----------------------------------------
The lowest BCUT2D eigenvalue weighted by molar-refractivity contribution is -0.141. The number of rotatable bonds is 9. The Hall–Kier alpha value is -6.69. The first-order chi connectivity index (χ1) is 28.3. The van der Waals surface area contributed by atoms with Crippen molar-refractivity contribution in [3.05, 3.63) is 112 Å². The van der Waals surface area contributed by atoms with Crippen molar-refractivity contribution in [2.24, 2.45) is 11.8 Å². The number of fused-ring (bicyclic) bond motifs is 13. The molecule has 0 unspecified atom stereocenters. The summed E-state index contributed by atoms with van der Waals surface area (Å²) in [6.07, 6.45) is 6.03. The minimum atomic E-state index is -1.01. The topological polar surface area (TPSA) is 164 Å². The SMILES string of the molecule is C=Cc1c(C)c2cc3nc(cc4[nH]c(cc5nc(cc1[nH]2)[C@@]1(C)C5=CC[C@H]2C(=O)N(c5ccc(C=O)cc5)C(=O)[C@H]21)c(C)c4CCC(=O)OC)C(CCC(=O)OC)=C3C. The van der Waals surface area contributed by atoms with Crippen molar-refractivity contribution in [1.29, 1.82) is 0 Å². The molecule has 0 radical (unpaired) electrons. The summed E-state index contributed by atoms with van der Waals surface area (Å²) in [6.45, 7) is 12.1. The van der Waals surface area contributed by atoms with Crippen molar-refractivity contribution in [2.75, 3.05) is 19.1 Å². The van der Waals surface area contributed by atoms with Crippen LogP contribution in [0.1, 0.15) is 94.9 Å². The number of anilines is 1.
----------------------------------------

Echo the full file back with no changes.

The lowest BCUT2D eigenvalue weighted by molar-refractivity contribution is -0.141. The number of rotatable bonds is 9. The Hall–Kier alpha value is -6.69. The first-order chi connectivity index (χ1) is 28.3. The van der Waals surface area contributed by atoms with Crippen molar-refractivity contribution in [3.05, 3.63) is 112 Å². The van der Waals surface area contributed by atoms with Crippen molar-refractivity contribution in [2.24, 2.45) is 11.8 Å². The number of fused-ring (bicyclic) bond motifs is 13. The molecule has 0 unspecified atom stereocenters. The summed E-state index contributed by atoms with van der Waals surface area (Å²) in [6.07, 6.45) is 6.03. The minimum atomic E-state index is -1.01. The topological polar surface area (TPSA) is 164 Å². The SMILES string of the molecule is C=Cc1c(C)c2cc3nc(cc4[nH]c(cc5nc(cc1[nH]2)[C@@]1(C)C5=CC[C@H]2C(=O)N(c5ccc(C=O)cc5)C(=O)[C@H]21)c(C)c4CCC(=O)OC)C(CCC(=O)OC)=C3C. The van der Waals surface area contributed by atoms with Crippen molar-refractivity contribution in [1.29, 1.82) is 0 Å². The molecule has 0 radical (unpaired) electrons. The summed E-state index contributed by atoms with van der Waals surface area (Å²) in [6.45, 7) is 12.1. The van der Waals surface area contributed by atoms with Crippen molar-refractivity contribution in [2.75, 3.05) is 19.1 Å². The van der Waals surface area contributed by atoms with Crippen LogP contribution in [0.1, 0.15) is 94.9 Å². The number of anilines is 1.